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"Teutonic Knights - A Correction" Topic

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Personal logo Editor in Chief Bill The Editor of TMP Fezian01 Nov 2018 11:54 a.m. PST

Charles Markuss writes:

I have studied German-language sources extensively and can say with certainty that Teutonic knights, and also the Livonian Order did NOT NOT NOT ride caparisoned or armoured horses, or allow personal heraldry or decorations on helmets. Eisenstein's Alexander Nevsky has a lot to answer for! I have mentioned this to a number of manufacturers, and posted stuff on the old fanaticus website, but the errors persist. Modelling figures with caparisoned horses, crests etc on helmets produces pretty figures but they are inaccurate; might as well give them bazookas.

Glengarry501 Nov 2018 12:35 p.m. PST

Oh, you're no fun anymore…

Ragbones Supporting Member of TMP01 Nov 2018 12:42 p.m. PST

I'd love some Teutonic Knights armed with bazookas! That'd be great. grin

Swampster01 Nov 2018 2:00 p.m. PST

Should be Panzerschrecks, surely?

I've read the same as Charles, and did try some without, but this was one of those occasions where I let myself be swayed by the look.

GurKhan01 Nov 2018 2:28 p.m. PST

Andrzej Nowakowski, in Arms and armour in the medieval Teutonic Order's state in Prussia (Lodz 1994) thinks otherwise, having found references to textile housings and plate horse-armour in the Marienburg inventories.

Swampster01 Nov 2018 3:33 p.m. PST

I'd forgotten I'd read Nowakowski. Reference to housings is on p106.
The quotes of equipment do seem to be textile housings – rosdecke being the word. His examples of iconography are less convincing – the only (probable) TK on the Apocalypse picture link is the one with the cross on his crest and his horse is mostly hidden. From the little of its head that can be seen it is probably caparisoned, but so are all the other horses in the picture. It may even be one of the officers of the Order – Nowakowski says that at a later date than this picture two of them are known to have horse armour, so they may have been distinguished by textile caparisons at this earlier date.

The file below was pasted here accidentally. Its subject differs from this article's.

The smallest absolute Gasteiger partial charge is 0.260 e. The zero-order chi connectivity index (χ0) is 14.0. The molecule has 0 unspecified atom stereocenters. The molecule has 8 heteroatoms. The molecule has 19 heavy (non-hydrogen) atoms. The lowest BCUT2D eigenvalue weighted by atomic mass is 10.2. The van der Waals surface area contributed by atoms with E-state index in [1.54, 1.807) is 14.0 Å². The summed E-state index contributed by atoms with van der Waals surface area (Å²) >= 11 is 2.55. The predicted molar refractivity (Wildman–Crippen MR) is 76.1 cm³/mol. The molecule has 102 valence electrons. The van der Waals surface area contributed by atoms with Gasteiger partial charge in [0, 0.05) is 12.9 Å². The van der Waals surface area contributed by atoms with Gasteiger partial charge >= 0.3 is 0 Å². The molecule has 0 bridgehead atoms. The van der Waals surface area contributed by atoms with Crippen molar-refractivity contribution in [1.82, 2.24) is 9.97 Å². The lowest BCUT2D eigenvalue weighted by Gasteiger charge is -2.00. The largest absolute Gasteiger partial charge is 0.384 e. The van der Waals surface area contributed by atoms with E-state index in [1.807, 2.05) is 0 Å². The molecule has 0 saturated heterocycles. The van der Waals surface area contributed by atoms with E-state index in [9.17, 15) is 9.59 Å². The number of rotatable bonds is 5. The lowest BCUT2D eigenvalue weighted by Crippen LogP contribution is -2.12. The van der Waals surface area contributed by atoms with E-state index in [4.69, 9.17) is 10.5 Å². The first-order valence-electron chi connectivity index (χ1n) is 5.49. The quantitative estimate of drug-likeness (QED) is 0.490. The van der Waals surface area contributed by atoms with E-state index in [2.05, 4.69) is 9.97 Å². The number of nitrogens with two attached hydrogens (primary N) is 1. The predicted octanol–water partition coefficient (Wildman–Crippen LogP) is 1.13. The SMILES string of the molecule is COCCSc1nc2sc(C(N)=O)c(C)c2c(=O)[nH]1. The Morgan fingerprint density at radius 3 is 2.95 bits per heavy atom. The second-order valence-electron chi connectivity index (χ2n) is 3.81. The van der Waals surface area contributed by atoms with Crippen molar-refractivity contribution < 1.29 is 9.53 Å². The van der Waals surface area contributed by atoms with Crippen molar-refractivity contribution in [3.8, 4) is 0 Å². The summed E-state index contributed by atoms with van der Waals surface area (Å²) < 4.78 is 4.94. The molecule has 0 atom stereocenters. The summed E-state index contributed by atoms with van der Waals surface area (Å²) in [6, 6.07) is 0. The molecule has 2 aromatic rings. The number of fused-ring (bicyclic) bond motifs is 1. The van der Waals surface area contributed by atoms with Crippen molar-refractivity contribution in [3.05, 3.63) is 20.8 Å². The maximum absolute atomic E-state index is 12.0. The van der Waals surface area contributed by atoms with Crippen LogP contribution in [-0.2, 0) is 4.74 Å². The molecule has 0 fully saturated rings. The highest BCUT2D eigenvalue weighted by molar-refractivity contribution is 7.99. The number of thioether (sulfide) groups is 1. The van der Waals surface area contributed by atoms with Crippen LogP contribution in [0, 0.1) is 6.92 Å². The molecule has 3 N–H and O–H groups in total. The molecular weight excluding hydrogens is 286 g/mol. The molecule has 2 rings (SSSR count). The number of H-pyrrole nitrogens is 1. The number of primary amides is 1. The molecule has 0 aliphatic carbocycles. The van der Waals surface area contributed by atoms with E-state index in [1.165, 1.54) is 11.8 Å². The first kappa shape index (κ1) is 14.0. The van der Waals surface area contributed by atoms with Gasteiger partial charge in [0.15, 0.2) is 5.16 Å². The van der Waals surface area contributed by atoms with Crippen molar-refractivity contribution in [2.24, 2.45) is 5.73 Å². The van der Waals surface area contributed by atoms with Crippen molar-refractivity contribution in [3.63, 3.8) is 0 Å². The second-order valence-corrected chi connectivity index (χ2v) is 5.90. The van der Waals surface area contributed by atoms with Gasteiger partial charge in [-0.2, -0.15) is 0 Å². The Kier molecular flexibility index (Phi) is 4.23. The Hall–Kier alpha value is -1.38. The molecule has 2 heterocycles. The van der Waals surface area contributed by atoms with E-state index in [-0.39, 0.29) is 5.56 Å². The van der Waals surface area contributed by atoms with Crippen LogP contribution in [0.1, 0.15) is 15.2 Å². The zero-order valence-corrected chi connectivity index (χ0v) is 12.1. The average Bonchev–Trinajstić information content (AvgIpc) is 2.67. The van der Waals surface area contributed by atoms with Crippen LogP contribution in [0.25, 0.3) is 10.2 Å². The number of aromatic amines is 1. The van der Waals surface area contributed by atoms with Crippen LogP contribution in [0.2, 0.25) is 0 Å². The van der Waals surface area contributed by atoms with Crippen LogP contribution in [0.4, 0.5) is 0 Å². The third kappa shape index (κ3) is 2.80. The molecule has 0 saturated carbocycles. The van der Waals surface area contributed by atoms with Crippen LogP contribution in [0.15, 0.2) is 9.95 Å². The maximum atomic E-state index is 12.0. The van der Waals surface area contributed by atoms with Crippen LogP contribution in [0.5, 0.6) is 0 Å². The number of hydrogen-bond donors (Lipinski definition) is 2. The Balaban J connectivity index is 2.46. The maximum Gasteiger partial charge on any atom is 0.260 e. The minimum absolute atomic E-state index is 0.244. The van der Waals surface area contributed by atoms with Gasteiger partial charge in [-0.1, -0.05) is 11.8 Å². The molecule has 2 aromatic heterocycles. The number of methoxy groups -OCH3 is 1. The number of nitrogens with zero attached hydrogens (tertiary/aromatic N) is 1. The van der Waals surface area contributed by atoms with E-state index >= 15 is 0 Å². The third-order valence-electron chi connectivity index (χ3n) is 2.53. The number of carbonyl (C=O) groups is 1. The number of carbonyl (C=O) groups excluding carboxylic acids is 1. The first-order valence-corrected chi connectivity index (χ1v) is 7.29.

Thresher01 Supporting Member of TMP01 Nov 2018 6:15 p.m. PST

The caparisoned horses look much cooler, so I shall continue to covet them, no matter what some say.

I'm with GurKhan, fake news, or no…….

In such cold climes, one can certainly make an argument for fabric caparisons at the very least, plus, in the snow, it'd help to camouflage them too!


Twilight Samurai01 Nov 2018 8:07 p.m. PST

Now that we've thrown off the tyranny of historical fact my knights can now be led by this guy!


Griefbringer02 Nov 2018 1:24 a.m. PST

plus, in the snow, it'd help to camouflage them too!

Medieval knights did not always priorise camouflage very high…

foxweasel02 Nov 2018 6:56 a.m. PST

It's easier to prove something did exist than something didn't, who knows how many medieval manuscripts, bibles and psalters have been lost and how many of those had illustrations of Teutonic knights with fancy helmets. The Sobiovsky bible of 1237 is a good example, it was packed with glorious pictures of ornate helmet crests, unfortunately my youngest fed it to the dog.

Personal logo Unlucky General Supporting Member of TMP02 Nov 2018 11:36 a.m. PST

With the greatest of respect to those who make a study of such things, can any of us be absolutely so sure of anything when our reference point is so far back?

foxweasel02 Nov 2018 11:47 a.m. PST

With the greatest of respect to those who make a study of such things, can any of us be absolutely so sure of anything when our reference point is so far back?

That's what my attempt at humour was about mate, nobody knows 100%, new discoveries are made all the time. Look how Roman soldiers are said to look like now compared to 30 years ago.

Cerdic02 Nov 2018 12:51 p.m. PST

Who is Charles Markuss anyway? And why should we take any notice of what he's got to say?

Twilight Samurai02 Nov 2018 9:13 p.m. PST

Yeah! Charles Markuss was made up by a 13th century Monk with too much time on his hands.

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